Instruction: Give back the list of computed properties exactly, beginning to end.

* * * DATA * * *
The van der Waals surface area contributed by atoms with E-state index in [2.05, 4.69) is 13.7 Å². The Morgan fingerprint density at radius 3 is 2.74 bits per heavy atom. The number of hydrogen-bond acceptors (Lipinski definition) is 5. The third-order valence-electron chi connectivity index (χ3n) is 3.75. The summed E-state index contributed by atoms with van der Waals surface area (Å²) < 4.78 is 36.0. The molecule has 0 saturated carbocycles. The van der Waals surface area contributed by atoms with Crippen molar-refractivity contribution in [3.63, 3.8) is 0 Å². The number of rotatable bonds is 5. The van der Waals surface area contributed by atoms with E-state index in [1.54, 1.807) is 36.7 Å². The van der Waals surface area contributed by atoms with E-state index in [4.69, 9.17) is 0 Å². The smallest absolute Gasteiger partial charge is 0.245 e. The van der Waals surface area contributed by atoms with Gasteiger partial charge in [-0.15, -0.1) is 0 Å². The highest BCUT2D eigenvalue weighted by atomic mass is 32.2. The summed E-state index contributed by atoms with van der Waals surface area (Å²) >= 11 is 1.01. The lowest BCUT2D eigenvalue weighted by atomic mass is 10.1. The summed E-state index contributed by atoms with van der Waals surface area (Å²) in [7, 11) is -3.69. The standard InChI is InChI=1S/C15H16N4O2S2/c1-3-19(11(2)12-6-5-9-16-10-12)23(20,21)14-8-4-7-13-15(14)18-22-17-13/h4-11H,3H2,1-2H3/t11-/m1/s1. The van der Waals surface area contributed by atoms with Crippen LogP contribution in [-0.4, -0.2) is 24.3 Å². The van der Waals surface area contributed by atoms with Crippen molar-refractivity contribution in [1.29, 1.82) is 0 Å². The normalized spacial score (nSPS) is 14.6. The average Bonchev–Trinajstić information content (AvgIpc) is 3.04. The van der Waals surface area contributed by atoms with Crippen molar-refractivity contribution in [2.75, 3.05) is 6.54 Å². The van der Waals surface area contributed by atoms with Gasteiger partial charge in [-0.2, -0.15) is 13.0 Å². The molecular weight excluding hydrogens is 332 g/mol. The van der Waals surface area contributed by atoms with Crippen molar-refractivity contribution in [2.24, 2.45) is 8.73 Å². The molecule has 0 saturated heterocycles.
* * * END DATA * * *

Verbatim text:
The van der Waals surface area contributed by atoms with E-state index in [2.05, 4.69) is 13.7 Å². The Morgan fingerprint density at radius 3 is 2.74 bits per heavy atom. The number of hydrogen-bond acceptors (Lipinski definition) is 5. The third-order valence-electron chi connectivity index (χ3n) is 3.75. The summed E-state index contributed by atoms with van der Waals surface area (Å²) < 4.78 is 36.0. The molecule has 0 saturated carbocycles. The van der Waals surface area contributed by atoms with Crippen molar-refractivity contribution in [3.63, 3.8) is 0 Å². The number of rotatable bonds is 5. The van der Waals surface area contributed by atoms with E-state index in [1.54, 1.807) is 36.7 Å². The van der Waals surface area contributed by atoms with E-state index in [4.69, 9.17) is 0 Å². The smallest absolute Gasteiger partial charge is 0.245 e. The van der Waals surface area contributed by atoms with Gasteiger partial charge in [-0.15, -0.1) is 0 Å². The highest BCUT2D eigenvalue weighted by atomic mass is 32.2. The summed E-state index contributed by atoms with van der Waals surface area (Å²) >= 11 is 1.01. The lowest BCUT2D eigenvalue weighted by atomic mass is 10.1. The summed E-state index contributed by atoms with van der Waals surface area (Å²) in [7, 11) is -3.69. The standard InChI is InChI=1S/C15H16N4O2S2/c1-3-19(11(2)12-6-5-9-16-10-12)23(20,21)14-8-4-7-13-15(14)18-22-17-13/h4-11H,3H2,1-2H3/t11-/m1/s1. The van der Waals surface area contributed by atoms with Crippen LogP contribution in [-0.4, -0.2) is 24.3 Å². The van der Waals surface area contributed by atoms with Crippen molar-refractivity contribution in [1.29, 1.82) is 0 Å². The normalized spacial score (nSPS) is 14.6. The average Bonchev–Trinajstić information content (AvgIpc) is 3.04. The van der Waals surface area contributed by atoms with Crippen molar-refractivity contribution in [2.75, 3.05) is 6.54 Å². The van der Waals surface area contributed by atoms with Gasteiger partial charge in [-0.2, -0.15) is 13.0 Å². The molecular weight excluding hydrogens is 332 g/mol. The van der Waals surface area contributed by atoms with Crippen molar-refractivity contribution in [2.24, 2.45) is 8.73 Å². The molecule has 0 saturated heterocycles.